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No politics, please: DR Congo tycoon Forrest shares secret of success

George Forrest

Lubumbashi, DR Congo | AFP | Rebels have wanted to kill him, NGOs accuse him of exploitation and Chinese newcomers have rattled his Congo mining empire, but George Forrest, one of Africa’s biggest businessmen, remains unbowed.

The head of the Forrest Group, which is worth an estimated $800 million (650 million euros) and was ranked second in sub-Saharan Africa by Forbes in 2016, ascribes his durability to one crucial fact.

“We’ve come through many events and a lot of crises because we don’t get mixed up in politics,” the 78-year-old entrepreneur told AFP at his office in Lubumbashi, Democratic Republic of Congo’s mining hub and its second-biggest city.

It was in this city that Forrest was born in 1940 when the country was known as Belgian Congo. He was born to a father from New Zealand, who served as honorary consul for France at the time and who set up the firm which would later become the Forrest Group.

Initially a transport company, it moved into mining, energy, banking, food processing and eventually cement manufacture.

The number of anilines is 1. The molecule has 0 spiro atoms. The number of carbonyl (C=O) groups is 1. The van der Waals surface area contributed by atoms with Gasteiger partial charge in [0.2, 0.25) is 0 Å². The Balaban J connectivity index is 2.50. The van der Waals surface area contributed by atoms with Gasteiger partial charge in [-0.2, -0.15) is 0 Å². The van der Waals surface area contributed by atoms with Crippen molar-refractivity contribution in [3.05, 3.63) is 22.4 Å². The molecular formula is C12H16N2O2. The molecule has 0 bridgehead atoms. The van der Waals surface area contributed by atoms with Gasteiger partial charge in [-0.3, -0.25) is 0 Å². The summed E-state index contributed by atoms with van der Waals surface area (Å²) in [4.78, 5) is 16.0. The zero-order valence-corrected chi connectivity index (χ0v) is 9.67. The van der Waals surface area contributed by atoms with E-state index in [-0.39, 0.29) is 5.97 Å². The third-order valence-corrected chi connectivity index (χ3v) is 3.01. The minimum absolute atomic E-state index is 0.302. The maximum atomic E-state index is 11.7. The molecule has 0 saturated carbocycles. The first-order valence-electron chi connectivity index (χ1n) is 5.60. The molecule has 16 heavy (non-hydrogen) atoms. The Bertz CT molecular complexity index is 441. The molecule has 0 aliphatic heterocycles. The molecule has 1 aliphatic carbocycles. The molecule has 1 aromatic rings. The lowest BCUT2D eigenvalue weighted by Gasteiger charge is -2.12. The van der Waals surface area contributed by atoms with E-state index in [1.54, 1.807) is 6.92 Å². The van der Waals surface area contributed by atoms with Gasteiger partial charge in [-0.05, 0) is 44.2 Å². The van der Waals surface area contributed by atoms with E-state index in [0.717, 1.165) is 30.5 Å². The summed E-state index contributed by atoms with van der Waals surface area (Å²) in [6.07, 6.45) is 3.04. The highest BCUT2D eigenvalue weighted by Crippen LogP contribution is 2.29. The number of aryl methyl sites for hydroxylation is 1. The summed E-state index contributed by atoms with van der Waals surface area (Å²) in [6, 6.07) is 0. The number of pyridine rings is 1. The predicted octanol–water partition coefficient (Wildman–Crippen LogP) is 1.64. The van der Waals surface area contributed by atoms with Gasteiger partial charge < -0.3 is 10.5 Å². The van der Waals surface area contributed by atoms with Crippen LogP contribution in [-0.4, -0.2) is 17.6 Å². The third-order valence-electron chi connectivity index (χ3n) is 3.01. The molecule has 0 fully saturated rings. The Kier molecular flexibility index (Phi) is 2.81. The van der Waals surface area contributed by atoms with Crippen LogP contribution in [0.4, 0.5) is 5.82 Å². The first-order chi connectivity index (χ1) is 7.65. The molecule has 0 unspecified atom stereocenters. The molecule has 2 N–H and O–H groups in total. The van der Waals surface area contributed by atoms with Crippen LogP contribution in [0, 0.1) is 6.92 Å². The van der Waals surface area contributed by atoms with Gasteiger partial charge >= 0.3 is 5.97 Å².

Over the years, Forrest’s life has been intertwined with the history of this vast conflict-torn central African nation.

And although he took Belgian nationality in 1995, many Congolese see him as one of their own.

– Before a firing squad –

Just five years after Congo achieved its independence in 1960, General Joseph-Desire Mobutu seized power in a coup, renaming the country Zaire.

He installed a regime which became notorious for its widespread graft and which let the national infrastructure fall into ruin.

In 1974, Mobutu nationalised the economy and the Forrest family, which had been active in the southern Katanga region since 1922, lost everything.

“There was no compensation,” Forrest recalls. “Soon afterwards, my father died. It was the shock.”

But Mobutu’s nationalisation programme quickly led to bankruptcy, forcing him to turn to foreign investors, with Forrest taking charge of the family’s affairs in Kolwezi, the second biggest town in the region.

In 1978, Kolwezi was invaded by rebels who massacred Congolese citizens and white residents.

“I was targeted. They said I was a friend of France and of Mobutu. I was put up against the wall to be executed. It was my workers who saved me,” he told AFP.

Mobutu quickly turned to France which sent paratroopers to free Kolwezi.

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